In the preseason, I wrote an article called “Signs Point to George Selvie Being Special” in which I proposed three reasons I’ve been very bullish on Selvie as a starting defensive end. One reason is that he was a dominant player at South Florida; he actually still has the most tackles for loss for any NCAA player since 2000.
Another reason is that Selvie is currently at the peak age of production for defensive ends.
The primary reason for my Selvie love, though, is his arm length.
If Selvie were coming out of college as a rookie, he’d represent the perfect opportunity to acquire value by exploiting a marketplace inefficiency. See, Selvie is “short” for a defensive end at just 6-3, and NFL teams as a whole still seem to “pay” for height; they draft tall pass-rushers because they’re tall, not (always) because they have long arms. But if you’re paying for a trait in height that doesn’t actually help in the NFL, you’ll eventually be disappointed with the results.
Teams should search for defensive ends who are actually slightly undersized but have the same trait that allows taller players to thrive: long arms. At just 6-3, Selvie doesn’t have what NFL teams consider to be “ideal” height. But he does have incredibly long 34.5-inch arms.
When I saw a relatively young pass-rusher with incredible past success and ridiculously long arms, it wasn’t difficult for me to project a breakout from Selvie in 2013. I predicted 12 sacks for Selvie. Although he’s on pace for just eight sacks this year, that’s still a number that would have surprised many people in the preseason.
Lately, though, Selvie has slowed down.
Against Oakland, Pro Football Focus tracked Selvie as recording zero pressures for the first time this season. I re-watched all of his snaps and I thought he had one quarterback hurry on a play-action pass, but there’s no doubt that Selvie isn’t playing as well as he did to start the year.
Breaking Down Selvie vs. Oakland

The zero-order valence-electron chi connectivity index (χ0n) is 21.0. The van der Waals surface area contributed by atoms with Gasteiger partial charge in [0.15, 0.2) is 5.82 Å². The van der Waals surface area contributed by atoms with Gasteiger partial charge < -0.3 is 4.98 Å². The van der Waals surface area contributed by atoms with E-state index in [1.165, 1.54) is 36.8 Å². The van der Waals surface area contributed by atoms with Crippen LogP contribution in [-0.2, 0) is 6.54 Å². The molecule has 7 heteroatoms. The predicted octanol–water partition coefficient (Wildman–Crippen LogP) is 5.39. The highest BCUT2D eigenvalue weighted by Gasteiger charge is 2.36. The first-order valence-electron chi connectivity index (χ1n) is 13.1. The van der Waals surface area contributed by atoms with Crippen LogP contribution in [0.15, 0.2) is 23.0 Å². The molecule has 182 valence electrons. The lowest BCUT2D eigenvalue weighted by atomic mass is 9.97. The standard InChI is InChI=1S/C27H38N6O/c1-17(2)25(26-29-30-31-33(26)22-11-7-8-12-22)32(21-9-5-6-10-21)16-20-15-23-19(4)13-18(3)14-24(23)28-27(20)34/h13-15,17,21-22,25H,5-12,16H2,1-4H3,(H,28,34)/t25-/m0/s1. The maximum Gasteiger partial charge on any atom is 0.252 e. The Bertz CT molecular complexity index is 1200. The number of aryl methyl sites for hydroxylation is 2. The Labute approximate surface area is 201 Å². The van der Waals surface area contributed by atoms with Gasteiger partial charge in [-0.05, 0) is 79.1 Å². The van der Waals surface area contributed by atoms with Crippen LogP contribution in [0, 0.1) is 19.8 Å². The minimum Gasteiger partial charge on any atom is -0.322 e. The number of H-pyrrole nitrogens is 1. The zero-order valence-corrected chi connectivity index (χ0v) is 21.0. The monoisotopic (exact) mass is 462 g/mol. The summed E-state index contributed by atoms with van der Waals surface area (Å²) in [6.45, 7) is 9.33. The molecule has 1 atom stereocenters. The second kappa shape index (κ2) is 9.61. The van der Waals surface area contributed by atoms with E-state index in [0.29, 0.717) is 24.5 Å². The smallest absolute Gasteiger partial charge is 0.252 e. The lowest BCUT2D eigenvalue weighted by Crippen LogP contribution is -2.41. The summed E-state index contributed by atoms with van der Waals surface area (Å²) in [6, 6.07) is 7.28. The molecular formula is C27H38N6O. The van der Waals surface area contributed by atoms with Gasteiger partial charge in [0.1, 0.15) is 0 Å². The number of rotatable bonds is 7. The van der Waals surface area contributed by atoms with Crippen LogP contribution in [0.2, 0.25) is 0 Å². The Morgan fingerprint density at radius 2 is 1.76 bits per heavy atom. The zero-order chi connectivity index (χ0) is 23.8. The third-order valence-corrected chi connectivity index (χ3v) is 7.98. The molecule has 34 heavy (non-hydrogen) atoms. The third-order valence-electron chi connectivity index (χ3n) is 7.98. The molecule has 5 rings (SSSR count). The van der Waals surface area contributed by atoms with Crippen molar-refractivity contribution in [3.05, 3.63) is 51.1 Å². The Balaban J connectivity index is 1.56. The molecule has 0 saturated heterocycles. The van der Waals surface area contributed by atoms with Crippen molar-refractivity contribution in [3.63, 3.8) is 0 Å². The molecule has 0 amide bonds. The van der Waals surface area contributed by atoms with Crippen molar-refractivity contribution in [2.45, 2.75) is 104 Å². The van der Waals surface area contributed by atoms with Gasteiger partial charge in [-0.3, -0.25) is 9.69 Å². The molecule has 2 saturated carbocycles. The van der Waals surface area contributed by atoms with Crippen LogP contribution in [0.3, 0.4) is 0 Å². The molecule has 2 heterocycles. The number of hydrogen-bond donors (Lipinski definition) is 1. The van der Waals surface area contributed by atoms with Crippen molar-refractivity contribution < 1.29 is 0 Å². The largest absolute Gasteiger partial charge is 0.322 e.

One of the reasons that Selvie hasn’t been dominant of late is that he’s not an extremely quick player, so he needs to get a good jump off of the ball. I’ve found arm length to be far more important than quickness or straight-line speed for pass-rushers, but Selvie has been too slow off of the ball at times.
That happened early in the game against the Raiders. Selvie was lined up on the right side of the line—a position from which he rarely rushes.
Selvie was the last lineman off of the ball for Dallas. You can see DeMarcus Ware two steps ahead of Selvie on the opposite side of the line.
Selvie will win more battles with his length than his quickness, but he needs to get off of the ball faster to at least put himself in a position to utilize those long arms.
Even when he gets off of the snap adequately, though, Selvie has been letting defenders get into his body.
On the Raiders’ final drive, Selvie was rushing from a stand-up position. He got off of the ball well, but didn’t use his length advantage to fend off the right tackle.
As I’ve watched Selvie this season, it seems as though he struggles when he fails to capitalize on his distinct advantage. Again, he’s not an incredibly quick player, so if Selvie doesn’t utilize his long arms, he’s not going to be effective.
However, I have a feeling Selvie will break out this week against the Bears. Chicago right tackle Jordan Mills has allowed the most pressures in the NFL by a wide margin. He’ll be matched up primarily with Selvie, so look for the defensive end to get back on track in Week 14.